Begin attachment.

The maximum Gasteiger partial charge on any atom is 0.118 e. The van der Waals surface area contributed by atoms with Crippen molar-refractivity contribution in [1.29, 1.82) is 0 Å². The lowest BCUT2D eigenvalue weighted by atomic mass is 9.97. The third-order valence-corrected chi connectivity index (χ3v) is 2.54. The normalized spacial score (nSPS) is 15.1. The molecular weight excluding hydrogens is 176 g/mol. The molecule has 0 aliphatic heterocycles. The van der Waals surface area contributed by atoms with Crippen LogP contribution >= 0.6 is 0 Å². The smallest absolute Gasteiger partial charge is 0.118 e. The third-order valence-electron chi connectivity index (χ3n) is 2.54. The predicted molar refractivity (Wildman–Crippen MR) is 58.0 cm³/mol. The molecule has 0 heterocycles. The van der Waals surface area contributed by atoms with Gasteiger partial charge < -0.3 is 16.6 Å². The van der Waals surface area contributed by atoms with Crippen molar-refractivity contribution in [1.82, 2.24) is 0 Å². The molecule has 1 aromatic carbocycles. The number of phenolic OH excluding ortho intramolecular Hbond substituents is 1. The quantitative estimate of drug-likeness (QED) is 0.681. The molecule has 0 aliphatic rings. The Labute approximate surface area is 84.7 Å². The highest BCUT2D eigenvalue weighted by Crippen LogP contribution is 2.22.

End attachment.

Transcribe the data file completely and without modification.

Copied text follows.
The maximum Gasteiger partial charge on any atom is 0.118 e. The van der Waals surface area contributed by atoms with Crippen molar-refractivity contribution in [1.29, 1.82) is 0 Å². The lowest BCUT2D eigenvalue weighted by atomic mass is 9.97. The third-order valence-corrected chi connectivity index (χ3v) is 2.54. The normalized spacial score (nSPS) is 15.1. The molecular weight excluding hydrogens is 176 g/mol. The molecule has 0 aliphatic heterocycles. The van der Waals surface area contributed by atoms with Crippen LogP contribution >= 0.6 is 0 Å². The smallest absolute Gasteiger partial charge is 0.118 e. The third-order valence-electron chi connectivity index (χ3n) is 2.54. The predicted molar refractivity (Wildman–Crippen MR) is 58.0 cm³/mol. The molecule has 0 heterocycles. The van der Waals surface area contributed by atoms with Gasteiger partial charge < -0.3 is 16.6 Å². The van der Waals surface area contributed by atoms with Crippen molar-refractivity contribution in [1.82, 2.24) is 0 Å². The molecule has 1 aromatic carbocycles. The number of phenolic OH excluding ortho intramolecular Hbond substituents is 1. The quantitative estimate of drug-likeness (QED) is 0.681. The molecule has 0 aliphatic rings. The Labute approximate surface area is 84.7 Å². The highest BCUT2D eigenvalue weighted by Crippen LogP contribution is 2.22.